Rambunctious in Raichak
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I thought I had seen small towns, growing up in Ayyampetai in Thanjavur district, population 16,000 now, probably a few thousands less when I was a child. I thought I understood what a small town was, but West Bengal’s Raichak, located 50-60km south of Kolkata, on the banks of the Hooghly, with a population of 1,500 (in 2011, maybe a few hundred more now, but I doubt it) blew my mind.
The morning after I arrived, against everyone’s advice, I set out on a little run outside the confines of the luxury hotel I was inhabiting. The rain from the day before had left water accumulated in several crater-sized potholes outside the hotel’s gates but very quickly I was on a single-lane road that led out, heading back towards Kolkata. It was dawn but people were out and about, women more than men, working, cleaning their huts. Yelawolf on my iPod was singing something about shopping for his cousins but I quickly became aware that I was a source of great entertainment to the folks who did spot me in the first 10 minutes. So much so that they called their relatives and on my run back, there was much pointing, nudging, giggling and staring. Two youngsters even broke into a run next to me, until their mothers shouted at them to stop wasting time. I realized I had missed the main town by running on the narrow national highway.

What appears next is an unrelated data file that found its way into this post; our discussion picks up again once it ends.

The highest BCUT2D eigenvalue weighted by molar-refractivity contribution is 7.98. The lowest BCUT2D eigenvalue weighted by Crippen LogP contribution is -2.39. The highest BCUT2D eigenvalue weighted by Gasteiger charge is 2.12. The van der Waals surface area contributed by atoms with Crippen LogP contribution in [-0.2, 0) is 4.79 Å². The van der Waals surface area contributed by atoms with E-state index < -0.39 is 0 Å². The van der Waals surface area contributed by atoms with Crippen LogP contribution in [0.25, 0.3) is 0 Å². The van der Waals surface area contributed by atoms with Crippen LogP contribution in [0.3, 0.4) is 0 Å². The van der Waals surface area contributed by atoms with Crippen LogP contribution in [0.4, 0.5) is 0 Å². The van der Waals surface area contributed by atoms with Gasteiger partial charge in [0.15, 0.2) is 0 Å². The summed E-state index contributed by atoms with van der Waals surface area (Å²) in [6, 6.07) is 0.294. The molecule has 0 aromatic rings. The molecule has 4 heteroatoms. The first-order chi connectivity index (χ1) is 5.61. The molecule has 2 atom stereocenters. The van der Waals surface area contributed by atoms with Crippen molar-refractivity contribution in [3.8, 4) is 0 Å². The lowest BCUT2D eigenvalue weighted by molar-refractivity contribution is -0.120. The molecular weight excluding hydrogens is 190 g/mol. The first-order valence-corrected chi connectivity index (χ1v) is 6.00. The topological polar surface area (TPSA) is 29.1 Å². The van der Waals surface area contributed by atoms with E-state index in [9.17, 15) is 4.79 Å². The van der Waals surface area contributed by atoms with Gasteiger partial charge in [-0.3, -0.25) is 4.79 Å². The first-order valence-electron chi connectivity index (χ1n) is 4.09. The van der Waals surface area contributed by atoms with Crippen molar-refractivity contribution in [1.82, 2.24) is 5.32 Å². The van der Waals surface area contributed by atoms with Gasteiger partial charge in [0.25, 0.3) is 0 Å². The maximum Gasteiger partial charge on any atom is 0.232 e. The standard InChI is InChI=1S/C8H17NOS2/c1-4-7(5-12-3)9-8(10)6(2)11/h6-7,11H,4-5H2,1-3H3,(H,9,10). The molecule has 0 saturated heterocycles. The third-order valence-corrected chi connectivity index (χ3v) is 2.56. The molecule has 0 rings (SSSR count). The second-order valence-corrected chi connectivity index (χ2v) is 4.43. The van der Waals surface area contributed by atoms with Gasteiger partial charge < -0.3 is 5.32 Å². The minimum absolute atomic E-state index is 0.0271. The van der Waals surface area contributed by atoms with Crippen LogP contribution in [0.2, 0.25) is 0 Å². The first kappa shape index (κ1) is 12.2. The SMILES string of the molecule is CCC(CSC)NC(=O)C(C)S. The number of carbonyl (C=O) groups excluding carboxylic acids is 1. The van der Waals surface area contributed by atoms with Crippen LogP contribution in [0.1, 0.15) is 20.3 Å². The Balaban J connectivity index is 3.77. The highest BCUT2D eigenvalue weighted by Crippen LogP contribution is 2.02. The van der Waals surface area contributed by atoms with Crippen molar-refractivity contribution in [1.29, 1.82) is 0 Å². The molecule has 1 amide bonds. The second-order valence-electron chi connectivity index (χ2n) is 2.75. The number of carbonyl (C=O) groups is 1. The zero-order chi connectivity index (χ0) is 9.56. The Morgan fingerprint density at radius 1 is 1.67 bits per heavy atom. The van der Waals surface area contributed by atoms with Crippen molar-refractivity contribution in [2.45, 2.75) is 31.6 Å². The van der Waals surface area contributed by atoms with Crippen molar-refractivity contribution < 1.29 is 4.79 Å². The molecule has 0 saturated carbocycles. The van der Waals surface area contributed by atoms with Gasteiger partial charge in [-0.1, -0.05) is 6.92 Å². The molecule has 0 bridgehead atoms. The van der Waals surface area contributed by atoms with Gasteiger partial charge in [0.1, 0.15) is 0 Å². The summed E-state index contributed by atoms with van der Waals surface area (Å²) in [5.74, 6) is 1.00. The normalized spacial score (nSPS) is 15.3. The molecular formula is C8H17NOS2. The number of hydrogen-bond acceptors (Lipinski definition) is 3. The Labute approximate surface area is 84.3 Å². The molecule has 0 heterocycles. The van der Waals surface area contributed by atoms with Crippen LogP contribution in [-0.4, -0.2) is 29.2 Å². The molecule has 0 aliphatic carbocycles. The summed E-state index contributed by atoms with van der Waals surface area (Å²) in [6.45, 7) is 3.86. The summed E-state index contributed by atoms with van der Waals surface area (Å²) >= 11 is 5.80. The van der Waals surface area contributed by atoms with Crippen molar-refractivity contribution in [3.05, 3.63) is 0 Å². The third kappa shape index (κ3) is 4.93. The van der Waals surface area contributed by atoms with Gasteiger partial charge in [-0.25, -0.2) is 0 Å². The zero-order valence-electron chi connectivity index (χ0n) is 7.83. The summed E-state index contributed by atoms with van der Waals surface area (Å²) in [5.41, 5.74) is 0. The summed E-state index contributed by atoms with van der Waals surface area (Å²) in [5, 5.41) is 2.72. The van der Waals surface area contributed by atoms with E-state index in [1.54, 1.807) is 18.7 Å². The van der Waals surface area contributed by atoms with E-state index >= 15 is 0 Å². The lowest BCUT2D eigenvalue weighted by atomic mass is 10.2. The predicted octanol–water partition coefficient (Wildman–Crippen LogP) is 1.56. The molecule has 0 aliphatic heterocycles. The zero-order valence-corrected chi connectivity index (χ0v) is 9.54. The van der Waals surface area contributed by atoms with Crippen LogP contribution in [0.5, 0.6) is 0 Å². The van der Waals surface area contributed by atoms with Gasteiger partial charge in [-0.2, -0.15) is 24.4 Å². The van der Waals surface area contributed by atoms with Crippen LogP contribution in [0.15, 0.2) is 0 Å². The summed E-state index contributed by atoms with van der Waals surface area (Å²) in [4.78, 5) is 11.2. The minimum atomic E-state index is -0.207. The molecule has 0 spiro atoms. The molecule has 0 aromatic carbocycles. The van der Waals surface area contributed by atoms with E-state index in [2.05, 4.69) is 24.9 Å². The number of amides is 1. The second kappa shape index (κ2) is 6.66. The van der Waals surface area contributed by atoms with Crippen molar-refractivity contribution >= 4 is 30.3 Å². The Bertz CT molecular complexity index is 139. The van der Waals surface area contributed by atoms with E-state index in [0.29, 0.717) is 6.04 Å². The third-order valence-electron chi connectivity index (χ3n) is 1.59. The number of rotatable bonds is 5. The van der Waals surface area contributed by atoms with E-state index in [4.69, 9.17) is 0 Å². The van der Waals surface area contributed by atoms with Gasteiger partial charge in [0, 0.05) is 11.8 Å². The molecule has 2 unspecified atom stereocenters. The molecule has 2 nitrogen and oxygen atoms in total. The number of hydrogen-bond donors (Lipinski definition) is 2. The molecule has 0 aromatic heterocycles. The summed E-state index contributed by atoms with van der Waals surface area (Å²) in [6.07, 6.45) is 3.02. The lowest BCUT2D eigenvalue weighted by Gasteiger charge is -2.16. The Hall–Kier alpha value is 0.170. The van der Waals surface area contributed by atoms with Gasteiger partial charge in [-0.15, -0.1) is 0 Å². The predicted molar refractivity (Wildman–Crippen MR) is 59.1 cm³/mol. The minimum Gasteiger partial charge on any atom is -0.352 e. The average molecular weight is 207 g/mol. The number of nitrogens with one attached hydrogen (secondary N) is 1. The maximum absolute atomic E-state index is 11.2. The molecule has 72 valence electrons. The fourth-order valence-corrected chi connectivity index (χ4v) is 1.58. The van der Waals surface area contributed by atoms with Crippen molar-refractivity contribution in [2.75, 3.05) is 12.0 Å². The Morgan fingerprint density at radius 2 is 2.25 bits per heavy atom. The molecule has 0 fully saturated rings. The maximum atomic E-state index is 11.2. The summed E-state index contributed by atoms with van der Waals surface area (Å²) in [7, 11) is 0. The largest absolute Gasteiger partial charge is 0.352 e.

I walked the other way, past bigger potholes, having lost steam entirely, to witness shops opening. A little vegetable shop, with a total of 6kg of produce at the most and an old-school, hand-held weighing scale, had a few truant coconuts drying outside. A sweet shop had baked cookies and biscuits in 10 little plastic boxes with metallic lids. The local barber shop had two men getting a hair-cut, one of them had his wife and two-year-old son standing outside, talking to him through the window. There was a cycle-repair shop, the smallest one on the strip. There were plenty of buses standing at the end of that little street, hardly a few hundred metres long, some with passengers ready to head towards the city and others that looked like they had brought labour and folks to load up the barges that stood some distance away on the river. A few curious goats looked at me as if I were a science experiment. I decided to get back and get ready for my day.
Carl Jung once said, “Your visions will become clear only when you can look into your own heart. Who looks outside, dreams; who looks inside, awakes.” I did not feel conscious running through my time-capsule in Raichak, if anything I felt more aware of my privileges and my insignificance. Being in completely unfamiliar territory can be both limiting and liberating. To me, true wakefulness meant carefully treading that line.
Anu Vaidyanathan is a lost sole and author of Anywhere But Home. This is the concluding part of this series on running in not so well-known places. The author tweets at @anuvaidyanathan.